Perspectives

Artificial Intelligence: Is it Biased in Law Enforcement & Court Usage?


Posted on:

< < Back to

Artificial Intelligence quickly is becoming a greater part of our lives. Algorithms already trace our digital footprints and routinely send us targeted advertising and social media content compatible with our views.
AI checks our credit scores and approves/disapproves us for loans and mortgages.
It also is being used to predict behaviors – especially by law enforcement and criminal justice systems. But, is it biased and does it racially profile?
Randy Rieland, is an award-winning journalist and a digital media strategist in Washington DC. He also writes about innovation for Smithsonian.com. He recently wrote about how AI is used by some law enforcement. https://www.smithsonianmag.com/innovation/artificial-intelligence-is-now-used-predict-crime-is-it-biased-180968337/
“A program called PredPol was created eight years ago by UCLA scientists working with the Los Angeles Police Department, with the goal of seeing how scientific analysis of crime data could help spot patterns of criminal behavior,” Rieland wrote. “Now used by more than 60 police departments around the country, PredPol identifies areas in a neighborhood where serious crimes are more likely to occur during a particular period.”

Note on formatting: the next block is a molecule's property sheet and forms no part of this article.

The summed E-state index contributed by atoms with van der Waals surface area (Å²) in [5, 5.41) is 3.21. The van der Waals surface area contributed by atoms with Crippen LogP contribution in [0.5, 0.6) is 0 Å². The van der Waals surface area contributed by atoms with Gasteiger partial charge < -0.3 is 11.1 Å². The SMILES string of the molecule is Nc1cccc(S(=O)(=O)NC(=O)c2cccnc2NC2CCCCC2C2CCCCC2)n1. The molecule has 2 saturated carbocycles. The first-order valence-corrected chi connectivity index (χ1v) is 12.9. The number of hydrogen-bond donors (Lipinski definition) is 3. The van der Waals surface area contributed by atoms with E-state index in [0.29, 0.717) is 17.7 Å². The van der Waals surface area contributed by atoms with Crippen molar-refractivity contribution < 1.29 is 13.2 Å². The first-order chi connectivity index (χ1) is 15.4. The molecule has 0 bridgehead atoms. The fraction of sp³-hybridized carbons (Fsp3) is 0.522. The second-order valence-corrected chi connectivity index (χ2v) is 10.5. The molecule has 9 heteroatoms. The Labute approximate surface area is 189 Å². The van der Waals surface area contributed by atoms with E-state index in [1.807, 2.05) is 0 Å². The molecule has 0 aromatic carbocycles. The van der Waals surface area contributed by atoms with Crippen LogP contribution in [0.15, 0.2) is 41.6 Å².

The program, however, is not without controversy. Some notable groups like the American Civil Liberties Union (ACLU) and the Brennan Center for Justice question whether the data used and the secret algorithms in the software create bias – especially against minorities and minority neighborhoods.
There are also questions whether the data and the resultant AI spurs law enforcement officers to be more aggressive in their arrest policies in certain neighborhoods. Some argue the AI programs create a type of racial profiling.
There is little accountability, at this time, for companies that produce AI systems because the software and the algorithms are “proprietary” and secret to the company.
Judges also have used AI to determine whether a convicted defendant is likely to commit more crimes. In short, judges were using AI in sentencing determinations. In 2016, a ProPublica investigation said that the system used by the judges was “biased against minorities.” The AI company objected to that conclusion.
There is almost no transparency in the development and applications of AI systems. Until they can be checked by the public and interest groups, the debate over their fairness and biases will likely continue.